Norfolk Terrier

The Norfolk Terrier is a breed that came from Great Britain. Before 1960, the Norfolk Terrier was considered part of the Norwich Terrier breed. Once the ears were distinguished as being different, a new breed was created, named the Norfolk Terrier. The Norwich Terrier has pointed ears, while the Norfolk Terrier has drooped ears. Both of these Terriers—the Norwich and Norfolk—are the two smallest in the working Terriers group.

norfolk terrier image

Norfolk Terriers are considering to be “big dogs in small packages.” They are alert, loving, and loyal. They make for great companions and love to be with and around their families and owners.

Enjoy the lively, popping attitude of a Norfolk Terrier and be happy knowing the Norfolk Terrier will be devoted to you for as long as you are family.



History

The original purpose of a Norfolk Terrier was to hunt for vermin in a barn or around the farm. It was in the 1880s when the Norfolk Terrier started to be bred by British sportsmen. Norfolk Terriers seemed to have come from crossing a local terrier-type dog, the Irish Terrier, and small red Terriers.

First the Norfolk Terrier was called the Cantab Terrier, and then later was called the Trumpington Terrier. During World War I, when the Irish horse riser Frank Jones sold some Norfolk Terriers to the United States, they were named Jones Terriers.

The American Kennel Club officially recognized the Norwich Terrier in 1936. Once the division was made between the Norwich Terrier and the Norfolk Terrier, the Norfolk Terrier was accepted into the American Kennel Club in 1979.


Size

The Norfolk Terrier is considered a small-sized dog. Whether a male or a female, the average height of a Norfolk Terrier is 9 to 10 inches, while the weight average for a Norfolk Terrier is 11 to 12 pounds.


Personality

Norfolk Terriers have an independent streak as well as been described as being fearless. Of the different Terriers, the Norfolk Terriers are considered to have the softest temperaments. Norfolk Terriers also get along with other dogs and love children and people. They make great pets as small and sweet companions dogs.

The breed does not dig often, but if left alone and bored, the Norfolk Terrier may just make you a few holes while finding something to do. Also, the Norfolk Terrier is not a barky or yappy dog, but they will bark due to their watch-dog tendencies.

They do; however, have a strong prey drive as they were used as hunters for decades. Norfolk Terriers are active, alert, good-natured, and they are always ready to play with their family. The Norfolk Terrier breed is so energetic, that they may make their owners tired before they tire themselves out.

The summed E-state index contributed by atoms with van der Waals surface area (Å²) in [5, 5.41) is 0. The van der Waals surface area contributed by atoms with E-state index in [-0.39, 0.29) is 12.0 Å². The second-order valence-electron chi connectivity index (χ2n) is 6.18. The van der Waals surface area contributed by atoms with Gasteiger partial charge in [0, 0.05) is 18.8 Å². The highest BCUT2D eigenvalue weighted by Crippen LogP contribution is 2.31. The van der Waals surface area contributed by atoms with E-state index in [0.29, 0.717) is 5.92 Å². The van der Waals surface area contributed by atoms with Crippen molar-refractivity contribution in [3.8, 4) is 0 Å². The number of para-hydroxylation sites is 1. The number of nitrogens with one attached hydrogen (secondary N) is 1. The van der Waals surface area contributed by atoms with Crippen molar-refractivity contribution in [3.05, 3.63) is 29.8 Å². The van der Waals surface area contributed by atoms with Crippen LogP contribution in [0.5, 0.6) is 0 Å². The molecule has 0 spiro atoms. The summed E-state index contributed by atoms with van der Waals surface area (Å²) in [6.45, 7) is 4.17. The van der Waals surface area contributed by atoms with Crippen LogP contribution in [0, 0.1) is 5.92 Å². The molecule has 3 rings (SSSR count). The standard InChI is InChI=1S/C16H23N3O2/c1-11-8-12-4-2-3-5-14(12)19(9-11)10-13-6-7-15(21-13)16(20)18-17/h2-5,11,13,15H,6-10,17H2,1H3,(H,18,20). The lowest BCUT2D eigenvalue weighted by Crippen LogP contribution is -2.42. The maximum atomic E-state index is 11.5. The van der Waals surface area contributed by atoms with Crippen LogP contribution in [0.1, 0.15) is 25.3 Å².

Health

The life expectancy of a Norfolk Terrier is between 8 and 14 years; although the breed has been known to live as long as 17 years. Generally known as a healthy breed, the Norfolk Terrier does have a few problems that may arise health-wise.

Mitral valve disease, Canine hip dysplasia, Patellar luxation, and Vaccination sensitivity.

No matter if your Norfolk Terrier is healthy, make sure to take them to regular veterinarian appointments. This will ensure a long and healthy life for your pet.


Care

The Norfolk Terrier has a double coat: a wiry topcoat and a soft undercoat. It would be best to be brushed with a steel comb once a week. This will keep the hair from matting as well as remove any loose and dead hairs. Although this breed is considered to me hypoallergenic, they do shed a minimal amount throughout the year. Feel free to shampoo and wash your Norfolk Terrier every once an a while to keep them clean.

Norfolk Terriers need at least 30 minutes of playtime or exercise every day. A good walk or some playtime would perfect for a Norfolk Terrier.

Because the Norfolk Terrier is intelligent, they are easier to train than some breeds. They are independent as well as stubborn, so that means they can make training a bit of a challenge. Simply stay consistent and positive and training should go well.

On a different note, Norfolk Terriers can gain weight easily, so make sure to feed a Norfolk Terrier on a consistent and regular schedule with proportional feedings.


Rescue

The Norfolk Terrier has a double coat: a wiry topcoat and a soft undercoat. It would be best to be brushed with a steel comb once a week. This will keep the hair from matting as well as remove any loose and dead hairs. Although this breed is considered to me hypoallergenic, they do shed a minimal amount throughout the year. Feel free to shampoo and wash your Norfolk Terrier every once an a while to keep them clean.

Norfolk Terriers need at least 30 minutes of playtime or exercise every day. A good walk or some playtime would perfect for a Norfolk Terrier.

Because the Norfolk Terrier is intelligent, they are easier to train than some breeds. They are independent as well as stubborn, so that means they can make training a bit of a challenge. Simply stay consistent and positive and training should go well.

On a different note, Norfolk Terriers can gain weight easily, so make sure to feed a Norfolk Terrier on a consistent and regular schedule with proportional feedings.


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